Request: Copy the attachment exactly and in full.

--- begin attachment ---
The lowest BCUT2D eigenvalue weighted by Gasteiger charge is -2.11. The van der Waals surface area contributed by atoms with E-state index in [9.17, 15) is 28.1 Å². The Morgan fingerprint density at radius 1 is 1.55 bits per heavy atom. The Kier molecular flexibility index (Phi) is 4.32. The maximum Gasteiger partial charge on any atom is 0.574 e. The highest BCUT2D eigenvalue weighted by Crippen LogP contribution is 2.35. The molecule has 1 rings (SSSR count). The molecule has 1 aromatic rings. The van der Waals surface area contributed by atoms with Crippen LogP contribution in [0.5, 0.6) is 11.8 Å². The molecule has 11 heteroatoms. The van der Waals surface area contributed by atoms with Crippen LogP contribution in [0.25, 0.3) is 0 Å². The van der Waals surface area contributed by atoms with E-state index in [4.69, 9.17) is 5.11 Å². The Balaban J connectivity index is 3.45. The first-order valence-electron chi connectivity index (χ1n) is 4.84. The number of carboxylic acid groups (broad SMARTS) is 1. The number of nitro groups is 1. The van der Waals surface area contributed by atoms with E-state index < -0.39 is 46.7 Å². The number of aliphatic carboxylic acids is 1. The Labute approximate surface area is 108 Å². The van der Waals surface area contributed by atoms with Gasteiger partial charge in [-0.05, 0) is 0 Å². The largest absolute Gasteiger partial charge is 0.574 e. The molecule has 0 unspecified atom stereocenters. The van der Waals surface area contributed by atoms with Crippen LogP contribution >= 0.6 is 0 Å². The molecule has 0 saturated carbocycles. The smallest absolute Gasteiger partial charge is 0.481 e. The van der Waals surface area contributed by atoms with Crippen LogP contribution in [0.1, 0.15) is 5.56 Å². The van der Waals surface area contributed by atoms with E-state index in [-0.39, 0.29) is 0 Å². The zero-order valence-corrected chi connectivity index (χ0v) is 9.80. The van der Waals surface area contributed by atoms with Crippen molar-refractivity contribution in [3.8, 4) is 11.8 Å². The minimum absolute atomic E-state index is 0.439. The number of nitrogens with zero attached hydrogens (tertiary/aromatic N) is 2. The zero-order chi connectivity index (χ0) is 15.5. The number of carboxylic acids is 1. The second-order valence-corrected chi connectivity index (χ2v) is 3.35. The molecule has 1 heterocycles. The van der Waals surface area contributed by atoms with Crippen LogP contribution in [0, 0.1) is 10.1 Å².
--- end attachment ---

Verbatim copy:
The lowest BCUT2D eigenvalue weighted by Gasteiger charge is -2.11. The van der Waals surface area contributed by atoms with E-state index in [9.17, 15) is 28.1 Å². The Morgan fingerprint density at radius 1 is 1.55 bits per heavy atom. The Kier molecular flexibility index (Phi) is 4.32. The maximum Gasteiger partial charge on any atom is 0.574 e. The highest BCUT2D eigenvalue weighted by Crippen LogP contribution is 2.35. The molecule has 1 rings (SSSR count). The molecule has 1 aromatic rings. The van der Waals surface area contributed by atoms with Crippen LogP contribution in [0.5, 0.6) is 11.8 Å². The molecule has 11 heteroatoms. The van der Waals surface area contributed by atoms with Crippen LogP contribution in [0.25, 0.3) is 0 Å². The van der Waals surface area contributed by atoms with E-state index in [4.69, 9.17) is 5.11 Å². The Balaban J connectivity index is 3.45. The first-order valence-electron chi connectivity index (χ1n) is 4.84. The number of carboxylic acid groups (broad SMARTS) is 1. The number of nitro groups is 1. The van der Waals surface area contributed by atoms with E-state index < -0.39 is 46.7 Å². The number of aliphatic carboxylic acids is 1. The Labute approximate surface area is 108 Å². The van der Waals surface area contributed by atoms with Gasteiger partial charge in [-0.05, 0) is 0 Å². The largest absolute Gasteiger partial charge is 0.574 e. The molecule has 0 unspecified atom stereocenters. The van der Waals surface area contributed by atoms with Crippen LogP contribution >= 0.6 is 0 Å². The molecule has 0 saturated carbocycles. The smallest absolute Gasteiger partial charge is 0.481 e. The van der Waals surface area contributed by atoms with Crippen LogP contribution in [0.1, 0.15) is 5.56 Å². The van der Waals surface area contributed by atoms with E-state index in [-0.39, 0.29) is 0 Å². The zero-order valence-corrected chi connectivity index (χ0v) is 9.80. The van der Waals surface area contributed by atoms with Crippen molar-refractivity contribution in [3.8, 4) is 11.8 Å². The minimum absolute atomic E-state index is 0.439. The number of nitrogens with zero attached hydrogens (tertiary/aromatic N) is 2. The zero-order chi connectivity index (χ0) is 15.5. The number of carboxylic acids is 1. The second-order valence-corrected chi connectivity index (χ2v) is 3.35. The molecule has 1 heterocycles. The van der Waals surface area contributed by atoms with Crippen LogP contribution in [0, 0.1) is 10.1 Å².